Manente was among the three school board trustees who disagreed with the police and voted against the measure in October to allow the municipality to lease a bus from the school district.
Manente also wrote a letter to the editor disputing the mayor’s assertion during the Oct. 23 Town Council meeting that he was not concerned with the safety of school children.
“It was authorized somewhere.” – Ron Smith
During the Nov. 15 school board meeting, Gonnelli accused Manente of approving the busing for Creekside Manor last year without authorization.
“He spent board money without your approval,” said Gonnelli. “Mr. Manente stepped in and said ‘I want this done’ and it was done.”
Manente denied that he approved the busing or that he knew it was happening before it began.
“I was totally unaware that [children] were being picked up there until it came to us that there were children being picked up there,” said Manente.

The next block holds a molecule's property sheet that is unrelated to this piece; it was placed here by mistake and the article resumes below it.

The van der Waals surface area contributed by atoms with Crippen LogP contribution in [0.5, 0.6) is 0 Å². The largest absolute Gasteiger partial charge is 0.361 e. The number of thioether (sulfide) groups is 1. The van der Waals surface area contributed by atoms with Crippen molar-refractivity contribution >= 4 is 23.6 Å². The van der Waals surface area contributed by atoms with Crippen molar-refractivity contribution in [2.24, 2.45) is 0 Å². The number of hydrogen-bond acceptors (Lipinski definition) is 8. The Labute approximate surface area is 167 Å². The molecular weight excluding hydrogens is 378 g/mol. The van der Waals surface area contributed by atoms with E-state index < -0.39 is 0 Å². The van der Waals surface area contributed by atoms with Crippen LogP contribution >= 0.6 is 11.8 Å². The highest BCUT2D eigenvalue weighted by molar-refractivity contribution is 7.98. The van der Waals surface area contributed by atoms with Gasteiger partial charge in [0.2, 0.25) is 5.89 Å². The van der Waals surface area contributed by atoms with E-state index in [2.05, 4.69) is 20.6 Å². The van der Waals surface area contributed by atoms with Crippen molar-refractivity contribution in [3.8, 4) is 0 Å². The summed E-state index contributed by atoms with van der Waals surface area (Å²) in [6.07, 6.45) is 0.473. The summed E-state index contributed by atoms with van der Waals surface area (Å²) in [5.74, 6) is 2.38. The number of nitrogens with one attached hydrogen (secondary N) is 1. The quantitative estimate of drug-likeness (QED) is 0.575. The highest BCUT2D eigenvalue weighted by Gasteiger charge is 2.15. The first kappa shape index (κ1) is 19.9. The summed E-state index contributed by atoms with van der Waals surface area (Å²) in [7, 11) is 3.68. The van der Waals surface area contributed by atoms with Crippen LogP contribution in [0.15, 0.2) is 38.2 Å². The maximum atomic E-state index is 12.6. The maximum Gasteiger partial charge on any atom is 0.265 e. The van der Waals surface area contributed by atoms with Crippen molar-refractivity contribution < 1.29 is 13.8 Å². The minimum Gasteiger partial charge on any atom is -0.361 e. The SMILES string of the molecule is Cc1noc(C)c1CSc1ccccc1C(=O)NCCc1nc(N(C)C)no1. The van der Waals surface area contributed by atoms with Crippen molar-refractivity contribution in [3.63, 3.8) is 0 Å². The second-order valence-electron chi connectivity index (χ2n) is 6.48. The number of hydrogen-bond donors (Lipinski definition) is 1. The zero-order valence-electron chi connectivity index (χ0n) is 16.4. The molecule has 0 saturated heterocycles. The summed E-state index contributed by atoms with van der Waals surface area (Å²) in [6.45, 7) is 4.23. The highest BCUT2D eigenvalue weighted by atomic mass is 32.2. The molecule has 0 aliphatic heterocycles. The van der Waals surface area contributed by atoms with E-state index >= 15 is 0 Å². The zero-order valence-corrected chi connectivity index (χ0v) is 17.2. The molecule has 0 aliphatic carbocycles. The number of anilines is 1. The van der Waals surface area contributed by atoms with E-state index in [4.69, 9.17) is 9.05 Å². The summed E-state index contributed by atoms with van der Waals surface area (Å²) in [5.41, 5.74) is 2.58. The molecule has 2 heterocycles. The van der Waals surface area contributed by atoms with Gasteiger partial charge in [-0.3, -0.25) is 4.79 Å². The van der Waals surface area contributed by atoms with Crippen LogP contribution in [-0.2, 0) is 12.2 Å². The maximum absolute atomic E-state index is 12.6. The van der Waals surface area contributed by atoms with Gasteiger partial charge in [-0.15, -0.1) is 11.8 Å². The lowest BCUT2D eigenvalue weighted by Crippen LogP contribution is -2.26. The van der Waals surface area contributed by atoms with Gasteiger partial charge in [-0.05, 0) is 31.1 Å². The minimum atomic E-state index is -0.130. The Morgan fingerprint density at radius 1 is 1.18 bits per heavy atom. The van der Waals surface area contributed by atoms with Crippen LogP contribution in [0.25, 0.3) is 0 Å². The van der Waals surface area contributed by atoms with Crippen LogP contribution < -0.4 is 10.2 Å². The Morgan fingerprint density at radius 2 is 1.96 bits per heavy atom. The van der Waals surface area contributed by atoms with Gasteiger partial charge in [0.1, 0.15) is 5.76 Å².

When the busing from Creekside Manor began, who began the busing, and what bus was used remain a bit of a mystery. Officials from the school administration and the municipality could not recall precise details.
However, Creekside condo board President Linda Quentzel said after the school board meeting that her repeated requests to Superintendent of Schools Cynthia Randina for a bus were rejected until she asked for the bus in front of Manente at an event last summer.
According to Quentzel, she said to them both, “It is a shame that we can’t get busing at Creekside,” and that Manente told Randina, “‘Get them busing.’”
She said after that meeting all of the Creekside families received phone calls from the school administration, and then, “We all of a sudden had a bus.”
“I thought that the community might be entitled to it because I believe that walking was very dangerous,” said Quentzel.
Manente at first did not recall meeting Quentzel. Days later, he remembered that he and Randina met a woman at an event in Union City who raised the issue of busing at Creekside Manor.